Tuk Muk Farm is located in the beautiful Sammamish Valley just twenty miles from Seattle
Our 1.5-acre farm serves local communities in the Puget Sound. Embracing the diversity of the region, Tuk Muk specializes in hard-to-find Asian vegetables, like daikon radish, shiso, mizuna, Chinese onion, Japanese cucumbers and chrysanthemum greens. We’ve dedicated part of our acreage to pastured pigs and chickens. Our animals move regularly in mobile paddocks, hunting and rooting for plants and insects, and ultimately, improving the soil as they go.
We use cover crops to preserve and protect the soil and rotate our crops to naturally break cycles of pests and disease. Our goal is to build fertility without relying on store-bought fertilizer and grow the best food we can for ourselves, our families, friends and our community.
16215 140th Pl NE
Woodinville, WA 98072
(down the dirt road past Classic Nursery)
2018 CSA program
Become a member of our 16-week CSA program. CSA stands for Community Supported Agriculture, and it’s a great way to support local, sustainable farms like Tuk Muk. Each week, you’ll receive a box of fresh and tasty vegetables and herbs plus recipes and tips for using them. Throughout the season, you’ll also have opportunities to add delicious pasture-raised eggs to your weekly box.
Our specialty is unique and hard-to-find Asian veggies, like daikon, shiso and mizuna, as well as Asian varieties of green onions, eggplant, cucumbers and hot peppers. But we also grow your family's favorites, including tomatoes, beets, carrots, peas, summer squash and salad greens.
Tuk Muk is now offering delicious pasture-raised eggs. Chickens are a crucial part of the health and vitality of Tuk Muk Farm. Our birds range on native grass pastures and spend their days dust bathing and hunting for bugs and worms. They dine on the highest quality organic feed along with veggies and fruit from our farm and our generous farm neighbors.
This spring, we will bring six new piglets to the farm! They’ll spend the year roaming the pasture, munching on roots, shoots and insects and working the soil through their natural tilling behavior (think of that powerful snout in action).
Tuk Muk is proud to offer pastured pork this winter. We are currently taking reservations for quarter, half and whole portions. Reservations are limited, so don’t miss this great opportunity. Oink, oink!
Farmstand Local Foods and 21 Acres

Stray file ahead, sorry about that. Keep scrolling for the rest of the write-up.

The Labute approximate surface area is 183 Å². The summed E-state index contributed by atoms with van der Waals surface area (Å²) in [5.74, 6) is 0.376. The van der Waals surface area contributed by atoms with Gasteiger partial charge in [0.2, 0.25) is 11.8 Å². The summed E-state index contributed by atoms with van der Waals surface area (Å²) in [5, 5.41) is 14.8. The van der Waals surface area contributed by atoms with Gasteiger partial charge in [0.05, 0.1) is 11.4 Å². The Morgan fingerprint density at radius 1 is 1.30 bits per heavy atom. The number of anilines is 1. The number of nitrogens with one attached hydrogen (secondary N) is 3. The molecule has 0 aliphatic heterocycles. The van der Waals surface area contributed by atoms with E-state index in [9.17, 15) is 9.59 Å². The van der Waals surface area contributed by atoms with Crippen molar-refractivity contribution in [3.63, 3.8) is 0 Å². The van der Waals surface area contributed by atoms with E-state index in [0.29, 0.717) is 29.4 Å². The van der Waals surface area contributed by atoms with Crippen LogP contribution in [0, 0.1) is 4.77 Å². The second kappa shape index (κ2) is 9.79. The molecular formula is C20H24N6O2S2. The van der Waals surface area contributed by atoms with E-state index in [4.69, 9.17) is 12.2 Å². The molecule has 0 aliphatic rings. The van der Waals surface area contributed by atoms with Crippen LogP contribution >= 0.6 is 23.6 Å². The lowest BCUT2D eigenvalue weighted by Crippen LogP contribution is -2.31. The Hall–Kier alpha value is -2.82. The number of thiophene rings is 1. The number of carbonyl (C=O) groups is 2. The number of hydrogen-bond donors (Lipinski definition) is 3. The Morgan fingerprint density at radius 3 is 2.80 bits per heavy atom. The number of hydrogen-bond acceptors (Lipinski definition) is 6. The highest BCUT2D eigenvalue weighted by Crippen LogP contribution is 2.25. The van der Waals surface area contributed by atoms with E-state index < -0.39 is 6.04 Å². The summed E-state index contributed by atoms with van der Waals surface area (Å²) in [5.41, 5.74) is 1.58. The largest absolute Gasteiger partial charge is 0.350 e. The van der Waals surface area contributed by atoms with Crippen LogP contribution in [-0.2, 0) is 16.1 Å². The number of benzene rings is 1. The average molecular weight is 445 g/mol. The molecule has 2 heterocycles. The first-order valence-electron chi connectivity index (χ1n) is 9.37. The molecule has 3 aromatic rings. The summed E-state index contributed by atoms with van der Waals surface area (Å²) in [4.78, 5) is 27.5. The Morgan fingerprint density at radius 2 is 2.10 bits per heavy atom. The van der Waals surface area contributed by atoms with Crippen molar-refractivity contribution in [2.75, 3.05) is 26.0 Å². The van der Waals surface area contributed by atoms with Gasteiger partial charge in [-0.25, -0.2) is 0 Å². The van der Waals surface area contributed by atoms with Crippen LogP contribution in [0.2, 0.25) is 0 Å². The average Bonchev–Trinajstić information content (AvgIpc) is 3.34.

Tuk Muk Farm is partnering with Farmstand Local Foods and 21 Acres to bring wholesale customers—including restaurants, community kitchens, schools and small grocers—our fresh veggies and pastured chickens. In addition to favorites like tomatoes and summer squash, we grow many Asian varieties of vegetables and culinary herbs.
We bring produce directly to the hub at 21 Acres (often on foot or by bike), and Farmstand delivers it directly to you. This collaboration allows us to hand over delivery and distribution to a trusted community partner and gives us the freedom to focus on growing the best food we can.
Tuk Muk specializes in unique and hard-to-find Asian vegetables and culinary herbs, like daikon, pea shoots, Thai eggplant, chrysanthemum greens (shungiku), shiso and green coriander. We provide a weekly fresh sheet of all our available produce and meat for you to work with and place orders through our food hub partnerships. We’re happy to answer any questions and brainstorm ideas based on your needs and our current fresh sheet.
For more information on wholesale purchasing, please contact us using the form below. We look forward to connecting with you!
about farmer shawn
Shawn Miller is a graduate of Seattle Central College’s Sustainable Agriculture Education (SAgE) program and Washington State University’s Cultivating Success program. Shawn grew up in the cornfields of Ohio and has been doing farm work since childhood. After moving to Seattle and discovering that organic and permaculture practices successfully provide healthy food for the people, he became a farmer. Shawn has spent the last 15 years traveling the country and working in many aspects of farming. Fruit production, seed conservation and edible landscaping are interwoven with years of vegetable production